4. The motion was brought with undue delay.

5. The matter is a proper one for default or summary judgment.”

Before moving to the analytical framework for assessing a motion to stay litigation, Justice Chang noted at paragraph 7 that, “[a]s a general rule, where there is an arbitration clause, challenges to the arbitrator’s jurisdiction are to be referred to the arbitrator”, and at paragraph 8 that, “the court may hear such a challenge where it concerns a question of law or ‘where the necessary legal conclusions can be drawn from facts that are either evident on the face of the record or undisputed by the parties’”. 

The analytical framework, following Haas v Gunasekaram, 2016 ONCA 744 at para 17, involves addressing the following issues:

“a) Is there an arbitration agreement?

b) What is the subject matter of the dispute?

c) What is the scope of the arbitration agreement?

d) Does the dispute arguably fall within the scope of the arbitration agreement?

e) Are there grounds on which the court should refuse to stay the proceeding?”

Perhaps signaling the key point on which the decision ultimately turned, Justice Chang then noted at paragraphs 10 and 11, following Elgin Mills v Farhanian, 2020 ONSC 6435 (at paragraphs 9 and 13), that while simply pleading a matter in court does not waive a party’s right to rely upon an arbitration clause, a party, “should not be permitted to change horses late in the race by moving to enforce an arbitration clause”.

Upon applying the framework, Justice Chang found he was able to draw the conclusions needed from the uncontroverted facts that were evident on the record without referring the issue to the arbitrator. The plaintiff conceded in oral argument that the dispute fell within the Arbitration Clause, and even without this concession Justice Chang was able to draw this conclusion. It was also clear that there was an Arbitration Clause in the APS and an agreement to arbitrate, that the nature of the dispute involved the APS, and that the scope of the arbitration agreement applied to disputes relating to termination of the APS.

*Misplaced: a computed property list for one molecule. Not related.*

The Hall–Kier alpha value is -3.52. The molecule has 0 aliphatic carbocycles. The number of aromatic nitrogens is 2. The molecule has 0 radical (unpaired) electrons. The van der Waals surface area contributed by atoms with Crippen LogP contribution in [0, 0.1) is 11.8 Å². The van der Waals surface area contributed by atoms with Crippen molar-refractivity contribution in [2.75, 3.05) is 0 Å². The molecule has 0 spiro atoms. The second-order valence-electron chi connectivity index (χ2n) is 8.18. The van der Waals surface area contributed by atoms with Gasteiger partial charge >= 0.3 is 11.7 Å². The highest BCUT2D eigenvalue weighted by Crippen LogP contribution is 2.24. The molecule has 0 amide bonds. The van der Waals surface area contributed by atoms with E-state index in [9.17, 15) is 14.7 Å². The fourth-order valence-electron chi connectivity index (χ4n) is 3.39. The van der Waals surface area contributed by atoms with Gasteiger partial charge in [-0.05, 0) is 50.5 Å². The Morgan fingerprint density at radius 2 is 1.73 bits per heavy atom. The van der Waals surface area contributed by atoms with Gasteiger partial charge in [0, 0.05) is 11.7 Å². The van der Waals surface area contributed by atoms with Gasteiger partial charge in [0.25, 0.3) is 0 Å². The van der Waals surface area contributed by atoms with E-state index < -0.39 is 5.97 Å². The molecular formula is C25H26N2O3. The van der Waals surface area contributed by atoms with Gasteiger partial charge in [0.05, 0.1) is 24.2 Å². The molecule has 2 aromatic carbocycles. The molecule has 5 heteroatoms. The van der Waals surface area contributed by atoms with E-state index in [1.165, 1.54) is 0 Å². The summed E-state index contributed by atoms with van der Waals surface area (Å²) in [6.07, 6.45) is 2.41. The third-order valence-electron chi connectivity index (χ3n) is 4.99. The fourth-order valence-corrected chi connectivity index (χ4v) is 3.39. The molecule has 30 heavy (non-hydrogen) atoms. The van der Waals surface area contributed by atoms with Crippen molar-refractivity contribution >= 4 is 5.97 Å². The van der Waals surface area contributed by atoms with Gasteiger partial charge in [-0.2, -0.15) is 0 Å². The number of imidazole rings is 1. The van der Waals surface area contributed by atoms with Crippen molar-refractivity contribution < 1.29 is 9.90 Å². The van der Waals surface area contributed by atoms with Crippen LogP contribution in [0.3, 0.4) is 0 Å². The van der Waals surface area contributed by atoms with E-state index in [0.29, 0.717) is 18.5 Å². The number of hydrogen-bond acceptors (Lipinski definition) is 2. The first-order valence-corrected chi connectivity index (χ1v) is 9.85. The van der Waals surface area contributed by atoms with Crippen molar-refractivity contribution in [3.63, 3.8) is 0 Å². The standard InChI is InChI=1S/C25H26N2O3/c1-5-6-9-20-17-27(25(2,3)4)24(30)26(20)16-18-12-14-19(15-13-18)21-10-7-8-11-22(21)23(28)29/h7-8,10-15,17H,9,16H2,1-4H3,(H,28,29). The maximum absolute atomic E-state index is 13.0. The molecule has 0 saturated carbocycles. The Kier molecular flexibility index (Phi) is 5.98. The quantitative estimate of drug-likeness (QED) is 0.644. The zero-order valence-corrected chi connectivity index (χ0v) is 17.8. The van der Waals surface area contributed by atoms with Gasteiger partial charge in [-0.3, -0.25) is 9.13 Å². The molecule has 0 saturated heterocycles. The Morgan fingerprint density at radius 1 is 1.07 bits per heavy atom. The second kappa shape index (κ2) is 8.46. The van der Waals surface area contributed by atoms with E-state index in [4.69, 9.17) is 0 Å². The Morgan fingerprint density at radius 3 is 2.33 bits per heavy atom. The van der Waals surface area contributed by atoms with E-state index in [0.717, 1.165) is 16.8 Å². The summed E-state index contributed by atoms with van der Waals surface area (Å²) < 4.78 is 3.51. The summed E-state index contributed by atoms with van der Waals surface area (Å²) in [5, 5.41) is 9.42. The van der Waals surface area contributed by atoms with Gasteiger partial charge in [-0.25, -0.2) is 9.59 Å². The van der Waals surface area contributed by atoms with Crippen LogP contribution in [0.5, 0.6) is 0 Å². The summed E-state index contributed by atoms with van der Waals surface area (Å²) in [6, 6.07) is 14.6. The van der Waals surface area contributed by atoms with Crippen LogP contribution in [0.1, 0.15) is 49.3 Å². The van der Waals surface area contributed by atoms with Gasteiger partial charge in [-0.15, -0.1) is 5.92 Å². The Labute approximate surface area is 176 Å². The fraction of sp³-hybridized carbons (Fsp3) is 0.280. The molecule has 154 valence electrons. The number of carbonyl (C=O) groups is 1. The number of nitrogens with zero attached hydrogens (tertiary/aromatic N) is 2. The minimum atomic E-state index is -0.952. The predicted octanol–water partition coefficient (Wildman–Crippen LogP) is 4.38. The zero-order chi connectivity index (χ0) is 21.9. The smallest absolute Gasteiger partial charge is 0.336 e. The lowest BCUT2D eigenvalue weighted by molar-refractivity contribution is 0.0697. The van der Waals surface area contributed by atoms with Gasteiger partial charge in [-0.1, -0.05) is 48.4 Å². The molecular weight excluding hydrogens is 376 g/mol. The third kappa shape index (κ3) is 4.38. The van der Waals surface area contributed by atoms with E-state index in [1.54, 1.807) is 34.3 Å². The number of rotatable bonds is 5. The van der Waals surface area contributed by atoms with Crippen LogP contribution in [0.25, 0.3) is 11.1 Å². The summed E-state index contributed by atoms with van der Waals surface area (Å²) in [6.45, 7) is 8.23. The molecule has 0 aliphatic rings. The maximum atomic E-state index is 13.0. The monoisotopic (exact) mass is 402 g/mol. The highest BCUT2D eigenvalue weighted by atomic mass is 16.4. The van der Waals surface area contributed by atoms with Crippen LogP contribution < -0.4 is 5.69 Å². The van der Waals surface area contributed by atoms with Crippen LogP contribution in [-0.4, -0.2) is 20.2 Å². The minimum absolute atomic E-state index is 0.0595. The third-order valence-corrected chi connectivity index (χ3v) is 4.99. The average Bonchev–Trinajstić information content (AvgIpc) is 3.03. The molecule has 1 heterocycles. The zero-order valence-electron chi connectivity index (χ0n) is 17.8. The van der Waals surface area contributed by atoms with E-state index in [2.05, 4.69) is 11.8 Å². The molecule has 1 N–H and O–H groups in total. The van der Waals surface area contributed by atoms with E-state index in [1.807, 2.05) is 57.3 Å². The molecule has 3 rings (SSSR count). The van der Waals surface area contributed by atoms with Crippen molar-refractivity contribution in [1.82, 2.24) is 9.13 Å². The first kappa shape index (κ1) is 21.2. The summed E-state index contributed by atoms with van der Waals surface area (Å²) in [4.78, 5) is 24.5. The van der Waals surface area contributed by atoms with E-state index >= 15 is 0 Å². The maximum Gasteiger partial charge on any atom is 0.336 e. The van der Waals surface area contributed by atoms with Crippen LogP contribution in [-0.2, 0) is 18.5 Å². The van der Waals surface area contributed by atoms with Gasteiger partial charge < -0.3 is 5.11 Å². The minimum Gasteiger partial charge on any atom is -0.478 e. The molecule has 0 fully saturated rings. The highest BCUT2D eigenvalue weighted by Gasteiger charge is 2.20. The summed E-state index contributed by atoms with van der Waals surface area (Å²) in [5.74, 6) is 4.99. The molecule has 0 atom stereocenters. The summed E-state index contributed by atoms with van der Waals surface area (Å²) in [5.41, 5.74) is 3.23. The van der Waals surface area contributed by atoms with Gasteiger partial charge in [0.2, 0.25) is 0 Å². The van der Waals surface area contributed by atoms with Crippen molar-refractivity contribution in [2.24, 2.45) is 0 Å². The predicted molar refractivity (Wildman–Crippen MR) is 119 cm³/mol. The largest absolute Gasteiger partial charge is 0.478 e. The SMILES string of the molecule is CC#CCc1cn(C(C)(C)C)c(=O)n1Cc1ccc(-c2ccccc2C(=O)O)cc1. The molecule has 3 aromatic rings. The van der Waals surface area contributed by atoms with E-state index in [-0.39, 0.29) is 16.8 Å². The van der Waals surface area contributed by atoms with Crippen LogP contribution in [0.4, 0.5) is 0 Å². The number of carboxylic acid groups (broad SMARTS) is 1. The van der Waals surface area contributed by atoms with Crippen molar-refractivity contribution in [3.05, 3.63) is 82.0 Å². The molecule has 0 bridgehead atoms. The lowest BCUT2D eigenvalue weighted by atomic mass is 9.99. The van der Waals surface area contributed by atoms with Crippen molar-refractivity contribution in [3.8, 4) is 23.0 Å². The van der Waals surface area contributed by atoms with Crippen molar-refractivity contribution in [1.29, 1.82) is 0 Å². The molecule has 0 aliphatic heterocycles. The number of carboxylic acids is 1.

When examining the final part of the framework, and whether there were, “grounds on which the court should refuse to stay the proceeding”, Justice Chang cited three such grounds: 

a) the defendant unduly delayed bring its motion to enforce the Arbitration Clause;

b) the Arbitration Clause is invalid as a result of the defendant having waived its rights under it; and

c) the action herein is an appropriate one for summary judgment.

On the defendant’s delay, Justice Chang found that not only was the delay in bringing the stay motion lengthy in time, spanning some 16 months, but the defendant had actively participated in the litigation and for those months attorned to the court’s jurisdiction. As a result of that active participation (where as stated at paragraph 32, “the defendant defended this action, negotiated and renegotiated a discovery plan, fully availed itself of its documentary discovery rights under the discovery plan and participated in scheduling examinations for discovery” which would have proceeded but for the plaintiff’s cancellation) Justice Chang held that invocation of the Arbitration Clause now “is the definition of forum shopping” (paragraph 36). As a result of the undisputed steps in the litigation that had occurred Justice Chang found the defendant’s delay and waiver of the Arbitration Clause to be plainly evident.